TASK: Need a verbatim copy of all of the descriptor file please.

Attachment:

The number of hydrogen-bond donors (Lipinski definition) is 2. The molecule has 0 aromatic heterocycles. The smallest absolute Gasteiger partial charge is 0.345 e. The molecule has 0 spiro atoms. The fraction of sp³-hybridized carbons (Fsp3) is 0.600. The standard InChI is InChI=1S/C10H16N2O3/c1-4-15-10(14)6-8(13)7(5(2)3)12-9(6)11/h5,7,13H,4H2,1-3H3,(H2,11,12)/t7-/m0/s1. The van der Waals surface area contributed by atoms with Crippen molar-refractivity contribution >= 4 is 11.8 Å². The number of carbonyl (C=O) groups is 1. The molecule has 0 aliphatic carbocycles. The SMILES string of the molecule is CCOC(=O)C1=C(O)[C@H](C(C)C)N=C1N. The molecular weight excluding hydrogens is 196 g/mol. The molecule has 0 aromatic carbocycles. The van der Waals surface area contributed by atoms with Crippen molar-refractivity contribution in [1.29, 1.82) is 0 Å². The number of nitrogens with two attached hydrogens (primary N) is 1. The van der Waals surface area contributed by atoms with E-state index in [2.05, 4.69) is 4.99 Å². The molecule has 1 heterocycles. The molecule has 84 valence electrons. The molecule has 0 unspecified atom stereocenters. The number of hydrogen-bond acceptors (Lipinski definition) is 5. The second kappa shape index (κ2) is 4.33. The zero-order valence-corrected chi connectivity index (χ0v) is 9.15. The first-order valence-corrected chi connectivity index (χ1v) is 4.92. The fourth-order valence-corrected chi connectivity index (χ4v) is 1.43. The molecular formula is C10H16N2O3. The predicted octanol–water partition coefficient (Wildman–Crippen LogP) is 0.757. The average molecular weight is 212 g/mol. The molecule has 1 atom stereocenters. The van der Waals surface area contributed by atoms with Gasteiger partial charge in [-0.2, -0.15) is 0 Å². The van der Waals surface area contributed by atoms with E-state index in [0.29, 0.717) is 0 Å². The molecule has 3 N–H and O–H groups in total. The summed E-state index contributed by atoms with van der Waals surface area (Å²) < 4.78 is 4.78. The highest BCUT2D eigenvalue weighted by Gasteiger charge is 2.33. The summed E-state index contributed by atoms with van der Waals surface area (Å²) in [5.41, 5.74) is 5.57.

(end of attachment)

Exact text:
The number of hydrogen-bond donors (Lipinski definition) is 2. The molecule has 0 aromatic heterocycles. The smallest absolute Gasteiger partial charge is 0.345 e. The molecule has 0 spiro atoms. The fraction of sp³-hybridized carbons (Fsp3) is 0.600. The standard InChI is InChI=1S/C10H16N2O3/c1-4-15-10(14)6-8(13)7(5(2)3)12-9(6)11/h5,7,13H,4H2,1-3H3,(H2,11,12)/t7-/m0/s1. The van der Waals surface area contributed by atoms with Crippen molar-refractivity contribution >= 4 is 11.8 Å². The number of carbonyl (C=O) groups is 1. The molecule has 0 aliphatic carbocycles. The SMILES string of the molecule is CCOC(=O)C1=C(O)[C@H](C(C)C)N=C1N. The molecular weight excluding hydrogens is 196 g/mol. The molecule has 0 aromatic carbocycles. The van der Waals surface area contributed by atoms with Crippen molar-refractivity contribution in [1.29, 1.82) is 0 Å². The number of nitrogens with two attached hydrogens (primary N) is 1. The van der Waals surface area contributed by atoms with E-state index in [2.05, 4.69) is 4.99 Å². The molecule has 1 heterocycles. The molecule has 84 valence electrons. The molecule has 0 unspecified atom stereocenters. The number of hydrogen-bond acceptors (Lipinski definition) is 5. The second kappa shape index (κ2) is 4.33. The zero-order valence-corrected chi connectivity index (χ0v) is 9.15. The first-order valence-corrected chi connectivity index (χ1v) is 4.92. The fourth-order valence-corrected chi connectivity index (χ4v) is 1.43. The molecular formula is C10H16N2O3. The predicted octanol–water partition coefficient (Wildman–Crippen LogP) is 0.757. The average molecular weight is 212 g/mol. The molecule has 1 atom stereocenters. The van der Waals surface area contributed by atoms with Gasteiger partial charge in [-0.2, -0.15) is 0 Å². The van der Waals surface area contributed by atoms with E-state index in [0.29, 0.717) is 0 Å². The molecule has 3 N–H and O–H groups in total. The summed E-state index contributed by atoms with van der Waals surface area (Å²) < 4.78 is 4.78. The highest BCUT2D eigenvalue weighted by Gasteiger charge is 2.33. The summed E-state index contributed by atoms with van der Waals surface area (Å²) in [5.41, 5.74) is 5.57.